Vision Loss Prevention in Patients with Multiple Sclerosis
A new therapeutic agent prevented neuronal damage and preserved function in an MS mouse model.
Scientists may have found a way to prevent vision loss in patients with multiple sclerosis (MS).
Optic neuritis is the demyelinating inflammation of the optic nerve, which causes mild to moderate permanent loss of vision, but rarely complete blindness. Approximately half of patients living with MS experience optic neuritis, and for some, it can even be the first symptom of their chronic disease.
In a study published in Scientific Reports, the investigators used a mouse model of MS to demonstrate the therapeutic potential of the agent ST266—–a solution of molecules that stimulates paracrine signaling.
“In this case, the idea is that the many factors in ST266 not only bind to cell receptors and cause changes within the cells they bind to, but those cells then alter their own secretions and provide additional signals to other neighboring cells, thus propagating an effect from a relatively small amount of protein present in the therapy itself,” said lead investigator Kenneth Shindler, MD, PhD. “To the best of our knowledge, this study demonstrates, for the first time, the ability to treat the optic nerve via the intranasal route of administration.”
The investigators administered a nasal dosage of ST266 to the mice with MS. Within 30 minutes, the agent reached the central nervous system, and was detected at higher concentrations in parts of the eye and optic nerve compared with other areas of the brain.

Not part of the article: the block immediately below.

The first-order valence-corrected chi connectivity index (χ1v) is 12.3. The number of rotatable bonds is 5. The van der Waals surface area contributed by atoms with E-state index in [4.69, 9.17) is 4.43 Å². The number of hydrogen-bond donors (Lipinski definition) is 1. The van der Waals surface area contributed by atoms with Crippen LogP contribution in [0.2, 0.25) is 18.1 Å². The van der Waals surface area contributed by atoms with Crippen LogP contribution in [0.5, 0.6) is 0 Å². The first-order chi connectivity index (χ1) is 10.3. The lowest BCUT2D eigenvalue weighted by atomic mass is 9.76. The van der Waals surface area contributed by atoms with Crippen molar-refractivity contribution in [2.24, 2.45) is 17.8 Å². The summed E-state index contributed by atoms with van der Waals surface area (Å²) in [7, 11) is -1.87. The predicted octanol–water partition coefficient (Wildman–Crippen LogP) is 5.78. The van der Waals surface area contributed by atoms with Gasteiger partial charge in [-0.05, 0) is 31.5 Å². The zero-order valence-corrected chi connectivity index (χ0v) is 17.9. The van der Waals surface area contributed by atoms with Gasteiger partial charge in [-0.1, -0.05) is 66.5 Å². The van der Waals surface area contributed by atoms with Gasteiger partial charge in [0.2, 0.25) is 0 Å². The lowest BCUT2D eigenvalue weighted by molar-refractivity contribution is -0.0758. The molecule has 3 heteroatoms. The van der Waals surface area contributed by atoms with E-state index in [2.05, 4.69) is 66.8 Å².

The findings indicate that this type of delivery method could target tissues of the eye, an approach that is easier, less painful, and less invasive then injecting medication directly into the eye.
In the mouse models with optic neuritis, early treatment with ST266 was found to prevent damage and dysfunction, marked by a significant reduction in the loss of optic nerve cells, and suppression of inflammatory cell infiltration into the optic nerve. Thereby, it was associated with limitation of the degree of demyelination caused by MS-related optic neuritis.
“[However], it’s not known if these effects are independent effects of the therapy or interdepended effects,” Shindler said.
The investigators also performed the treatment on mice with later-stage optic neuritis. The treatment demonstrated similar results, which lead to in improved visual function compared with untreated groups. According to the authors, the findings suggest that ST266 helps promote optic neuron survival by potentially activating multiple pathways, including those that prevent apoptosis.
“These results are particularly important as the preservation of retinal cells is a significant factor when treating optic neuritis,” Shindler said. “There is an increased need for combination treatment options that are able to prevent nerve-cell axon loss for patients with optic neuritis.”
Currently, the only acute treatment for MS-related optic neuritis is IV steroids. According to the investigators, this form of treatment only hastens the amount of visual recovery that will occur even without treatment. Furthermore, steroids are unable to prevent nerve damage or permanent vision loss.
“ST266’s ability to preserve vision in the preclinical model and reduce neuronal loss would be a huge advance if it translates to human patients,” Shindler said.
The authors noted that the study findings may show promise in diseases other than MS-related vision issues.
“We also showed an effect on cultured neurons, suggesting that effects may translate to other optic nerve diseases, as well as other brain neurodegenerative diseases,” Shindler concluded.